The Trump Administration has handed control of Venezuela's bank accounts in the United States to Venezuelan opposition leader Juan Guaido, whom Washington and most Latin American countries have recognized as interim president.
Backing Guaido are the United States, Brazil, Canada, Colombia, Argentina, Peru, Ecuador and Paraguay, while countries including Russia and China continue to recognize Maduro as Venezuela's president.
The order to to turn over assets held in the Federal Reserve Bank of New York and federally insured banks was signed off on last week by Secretary of State Mike Pompeo, according to AFP.
"This certification will help Venezuela's legitimate government safeguard those assets for the benefit of the Venezuelan people," said State Department spokesman Robert Palladino.
In a Monday interview with CNN in Spanish, Guaido said that Venezuela's opposition-controlled congress had authorized a measure asking foreign nations to take measures that would ensure Maduro can't "loot" the country's roughly $8 billion in foreign reserves. To that end, the Bank of England last week denied Maduro's request to pull $1.2 billion of gold, which Guaido has asked to be put under his control.
In a statement to British MPs, Sir Alan Duncan said the decision was a matter for the Bank and its governor, Mark Carney, and not the government. But he added:
“It is they who have to make a decision on this, but no doubt when they do so they will take into account there are now a large number of countries across the world questioning the legitimacy of Nicolás Maduro and recognising that of Juan Guaidó.”
Guaidó has already written to Theresa May asking for the funds to be sent to him.
Maduro, meanwhile, has accused the United States of leading an open coup to oust him in order to access the country's vast oil reserves - the largest in the world. To that end, the US hit Venezuela's state-owned oil company with sanctions on Monday.
Russian Deputy Finance Minister Sergei Storchak admitted to Russian state news agencies on Tuesday that "there will probably be problems" when it comes to Venezuela's meeting debt obligations - noting that it owes Russia $3 billion, with repayments twice a year of approximately $100 million each. The next payment is due in March. Russia has vast commercial interests in Venezuela - including the a partnership with the recently sanctioned Petroleos de Venezuela SA.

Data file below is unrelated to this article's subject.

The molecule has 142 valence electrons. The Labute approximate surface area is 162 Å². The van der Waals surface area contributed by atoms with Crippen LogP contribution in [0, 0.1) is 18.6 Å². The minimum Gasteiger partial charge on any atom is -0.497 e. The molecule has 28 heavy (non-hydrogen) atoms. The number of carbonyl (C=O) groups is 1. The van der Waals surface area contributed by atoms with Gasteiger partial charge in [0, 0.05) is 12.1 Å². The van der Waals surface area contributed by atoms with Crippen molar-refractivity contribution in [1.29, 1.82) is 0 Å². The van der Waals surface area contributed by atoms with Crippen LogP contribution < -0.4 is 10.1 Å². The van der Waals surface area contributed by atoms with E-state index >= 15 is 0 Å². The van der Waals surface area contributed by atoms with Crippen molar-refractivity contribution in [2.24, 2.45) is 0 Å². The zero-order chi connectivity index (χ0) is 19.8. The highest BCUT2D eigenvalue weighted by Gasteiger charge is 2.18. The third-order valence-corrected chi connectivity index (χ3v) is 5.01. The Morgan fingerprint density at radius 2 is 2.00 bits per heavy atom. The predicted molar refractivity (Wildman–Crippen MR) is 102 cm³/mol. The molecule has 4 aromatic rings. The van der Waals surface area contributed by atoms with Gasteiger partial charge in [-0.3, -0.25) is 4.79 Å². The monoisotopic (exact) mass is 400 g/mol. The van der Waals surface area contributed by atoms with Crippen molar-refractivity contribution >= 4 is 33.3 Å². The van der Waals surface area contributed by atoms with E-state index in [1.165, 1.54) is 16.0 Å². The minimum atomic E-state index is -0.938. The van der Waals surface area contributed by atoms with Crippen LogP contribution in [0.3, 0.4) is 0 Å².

Hours after Storchak's comments, however, the Kremlin said that they expect Venezuela to make its next scheduled debt repayment.
According to Kremlin spokesman Dmitry Peskov, Moscow views the sanctions as "illegal" and a tool of unfair competition.
On Tuesday, US Treasury Secretary Steven Mnuchin told Fox Business Network that there may be more economic pressure in store for Venezuela.
"We will always look at additional sanctions to make sure we protect the assets of the country for the people of Venezuela," he said, adding that the United States would work to ensure that medications and other humanitarian goods are still allowed through.
On Monday, Mnuchin described Petroleos de Venezuela as a vehicle for "embezzlement and corruption," arguing that the sanctions would put further pressure on Maduro to relinquish control.
"The United States is holding accountable those responsible for Venezuela's tragic decline," Mnuchin said. "We will continue to use of our diplomatic and economic tools to support interim President Guaidó, the national assembly and the Venezuelan people’s efforts to restore their democracy."
Sec. Steve Mnuchin: "If the people in Venezuela want to continue to sell us oil as long as that money goes into blocked accounts we'll continue to take it. Otherwise we will not be buying it." https://t.co/exa87uNSRZ pic.twitter.com/KCxmPyIsgs— The Hill (@thehill) January 29, 2019